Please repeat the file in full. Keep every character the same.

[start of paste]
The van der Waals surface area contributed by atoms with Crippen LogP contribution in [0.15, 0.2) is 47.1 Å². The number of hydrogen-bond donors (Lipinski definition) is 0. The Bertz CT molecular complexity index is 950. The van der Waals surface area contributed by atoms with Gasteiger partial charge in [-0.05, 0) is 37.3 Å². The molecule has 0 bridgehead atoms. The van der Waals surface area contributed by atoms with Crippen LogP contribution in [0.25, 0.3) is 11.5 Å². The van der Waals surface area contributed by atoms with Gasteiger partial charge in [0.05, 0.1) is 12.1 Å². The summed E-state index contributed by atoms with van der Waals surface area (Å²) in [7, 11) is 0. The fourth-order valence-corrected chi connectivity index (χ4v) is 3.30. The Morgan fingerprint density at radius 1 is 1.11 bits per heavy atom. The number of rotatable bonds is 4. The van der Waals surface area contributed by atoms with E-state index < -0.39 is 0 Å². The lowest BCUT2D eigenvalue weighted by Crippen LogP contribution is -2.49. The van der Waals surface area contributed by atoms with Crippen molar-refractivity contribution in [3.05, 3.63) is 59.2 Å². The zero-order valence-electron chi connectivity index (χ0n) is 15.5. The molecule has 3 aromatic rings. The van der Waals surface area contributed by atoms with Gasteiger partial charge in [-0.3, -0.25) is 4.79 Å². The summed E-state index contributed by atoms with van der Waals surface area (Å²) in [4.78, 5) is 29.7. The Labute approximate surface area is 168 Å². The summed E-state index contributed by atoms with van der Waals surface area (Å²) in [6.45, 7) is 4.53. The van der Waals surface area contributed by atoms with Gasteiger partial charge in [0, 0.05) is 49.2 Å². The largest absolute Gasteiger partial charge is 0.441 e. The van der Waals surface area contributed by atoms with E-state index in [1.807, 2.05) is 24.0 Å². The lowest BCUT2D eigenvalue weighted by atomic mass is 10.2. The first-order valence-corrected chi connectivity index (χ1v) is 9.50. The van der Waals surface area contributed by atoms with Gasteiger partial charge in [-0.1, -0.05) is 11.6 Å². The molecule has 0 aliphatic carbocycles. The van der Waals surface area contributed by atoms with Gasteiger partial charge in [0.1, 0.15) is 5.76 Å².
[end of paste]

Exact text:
The van der Waals surface area contributed by atoms with Crippen LogP contribution in [0.15, 0.2) is 47.1 Å². The number of hydrogen-bond donors (Lipinski definition) is 0. The Bertz CT molecular complexity index is 950. The van der Waals surface area contributed by atoms with Gasteiger partial charge in [-0.05, 0) is 37.3 Å². The molecule has 0 bridgehead atoms. The van der Waals surface area contributed by atoms with Crippen LogP contribution in [0.25, 0.3) is 11.5 Å². The van der Waals surface area contributed by atoms with Gasteiger partial charge in [0.05, 0.1) is 12.1 Å². The summed E-state index contributed by atoms with van der Waals surface area (Å²) in [7, 11) is 0. The fourth-order valence-corrected chi connectivity index (χ4v) is 3.30. The Morgan fingerprint density at radius 1 is 1.11 bits per heavy atom. The number of rotatable bonds is 4. The van der Waals surface area contributed by atoms with E-state index < -0.39 is 0 Å². The lowest BCUT2D eigenvalue weighted by Crippen LogP contribution is -2.49. The van der Waals surface area contributed by atoms with Crippen molar-refractivity contribution in [3.05, 3.63) is 59.2 Å². The zero-order valence-electron chi connectivity index (χ0n) is 15.5. The molecule has 3 aromatic rings. The van der Waals surface area contributed by atoms with Gasteiger partial charge in [-0.3, -0.25) is 4.79 Å². The summed E-state index contributed by atoms with van der Waals surface area (Å²) in [4.78, 5) is 29.7. The Labute approximate surface area is 168 Å². The summed E-state index contributed by atoms with van der Waals surface area (Å²) in [6.45, 7) is 4.53. The van der Waals surface area contributed by atoms with Gasteiger partial charge in [0, 0.05) is 49.2 Å². The largest absolute Gasteiger partial charge is 0.441 e. The van der Waals surface area contributed by atoms with E-state index in [1.807, 2.05) is 24.0 Å². The lowest BCUT2D eigenvalue weighted by atomic mass is 10.2. The first-order valence-corrected chi connectivity index (χ1v) is 9.50. The van der Waals surface area contributed by atoms with Gasteiger partial charge in [-0.1, -0.05) is 11.6 Å². The molecule has 0 aliphatic carbocycles. The van der Waals surface area contributed by atoms with Gasteiger partial charge in [0.1, 0.15) is 5.76 Å².